Was there a drive along that front side of the house?

That much of a bow inward is substantial and needs to be reported and repaired to maintain structural integrity of the foundation wall by a qualified foundation contractor who uses the services of a structural engineer.



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Old 6/29/14, 10:30 PM
Joe Stevens Joe Stevens is offline
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Default Re: Wall Overhangs Foundation

No driveway, no sidewalk, and properly graded soil at the front of the home. There was a similar gap at the rear wall of about 3/4" of an inch. The rear wall was visible inside the basement and there was no substantial cracks other than a hairline vertical crack with no displacement. My gut feeling is that it was built this way but I have no way of knowing. Either way it was written up as a further evaluation needed.
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Old 6/29/14, 10:39 PM
Larry Kage, CMI Larry Kage, CMI is offline
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Default Re: Wall Overhangs Foundation

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No driveway, no sidewalk, and properly graded soil at the front of the home. There was a similar gap at the rear wall of about 3/4" of an inch. The rear wall was visible inside the basement and there was no substantial cracks other than a hairline vertical crack with no displacement. My gut feeling is that it was built this way but I have no way of knowing. Either way it was written up as a further evaluation needed.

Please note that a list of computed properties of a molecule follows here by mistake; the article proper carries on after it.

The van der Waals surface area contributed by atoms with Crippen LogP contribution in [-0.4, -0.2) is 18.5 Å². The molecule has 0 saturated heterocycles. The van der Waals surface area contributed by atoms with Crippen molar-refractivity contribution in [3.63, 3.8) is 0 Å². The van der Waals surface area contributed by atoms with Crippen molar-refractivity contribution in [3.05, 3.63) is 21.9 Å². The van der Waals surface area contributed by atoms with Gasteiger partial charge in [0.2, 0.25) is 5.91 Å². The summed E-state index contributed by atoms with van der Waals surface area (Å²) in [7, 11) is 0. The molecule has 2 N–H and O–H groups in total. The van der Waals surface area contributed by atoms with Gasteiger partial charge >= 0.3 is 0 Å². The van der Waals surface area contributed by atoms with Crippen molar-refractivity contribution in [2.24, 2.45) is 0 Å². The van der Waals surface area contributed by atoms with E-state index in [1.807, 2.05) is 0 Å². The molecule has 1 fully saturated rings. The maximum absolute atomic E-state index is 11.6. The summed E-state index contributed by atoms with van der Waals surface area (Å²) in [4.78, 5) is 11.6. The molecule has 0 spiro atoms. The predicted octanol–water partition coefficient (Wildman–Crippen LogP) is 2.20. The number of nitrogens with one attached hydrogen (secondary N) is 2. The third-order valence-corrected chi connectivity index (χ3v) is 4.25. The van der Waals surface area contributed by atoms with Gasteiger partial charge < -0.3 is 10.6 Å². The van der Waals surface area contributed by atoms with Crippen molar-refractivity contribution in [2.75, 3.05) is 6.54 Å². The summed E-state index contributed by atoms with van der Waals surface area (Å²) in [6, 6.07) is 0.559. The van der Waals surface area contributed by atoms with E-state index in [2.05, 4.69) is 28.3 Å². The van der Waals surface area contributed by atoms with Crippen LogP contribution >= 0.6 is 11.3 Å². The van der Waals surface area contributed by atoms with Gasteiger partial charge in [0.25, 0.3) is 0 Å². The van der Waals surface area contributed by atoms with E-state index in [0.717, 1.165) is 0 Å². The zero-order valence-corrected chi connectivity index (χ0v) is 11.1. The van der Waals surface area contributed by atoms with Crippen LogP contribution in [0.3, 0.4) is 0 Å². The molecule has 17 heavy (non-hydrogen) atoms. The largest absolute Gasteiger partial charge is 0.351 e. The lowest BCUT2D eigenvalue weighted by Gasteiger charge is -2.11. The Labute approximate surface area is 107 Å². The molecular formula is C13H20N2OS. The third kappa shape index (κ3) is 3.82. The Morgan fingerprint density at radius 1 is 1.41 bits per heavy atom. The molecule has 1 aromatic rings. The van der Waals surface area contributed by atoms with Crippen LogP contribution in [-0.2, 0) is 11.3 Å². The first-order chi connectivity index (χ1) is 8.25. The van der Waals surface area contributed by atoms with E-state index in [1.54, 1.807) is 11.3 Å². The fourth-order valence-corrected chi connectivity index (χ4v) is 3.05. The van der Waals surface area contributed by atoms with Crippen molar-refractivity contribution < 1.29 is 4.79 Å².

That could have been built that way.

My guess would be that it was back-filled improperly and too soon.

We still had many good qualified trades people in the 60s...regarding the foundation wall pouring. But maybe not so much with the excavator. Hard to say, really.



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  #5  
Old 6/29/14, 11:23 PM
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Kenton Shepard, CMI Kenton Shepard, CMI is offline
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Default Re: Wall Overhangs Foundation

Bad formwork, very common. Less common is premature back-filling which would crack concrete green enough to move that much. The only way to know for sure is to tear out some drywall and look for cracking on the inside of that wall. Since there's another wall with a similar problem and no crack, my bet would be on bad formwork.
If it's been like that since 1960 it probably isn't going to fail or change any time soon. That kind of condition would very seldom develop after 40 or 50 years.




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  #6  
Old 6/30/14, 9:02 AM
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Claude Lawrenson Claude Lawrenson is offline
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Default Re: Wall Overhangs Foundation

As Larry and others have stated - premature backfilling of the foundation wall is often the cause. The foundation walls must be laterally reinforced either by the floor framing system or by an internal side temporary brace system.

This is more common than not!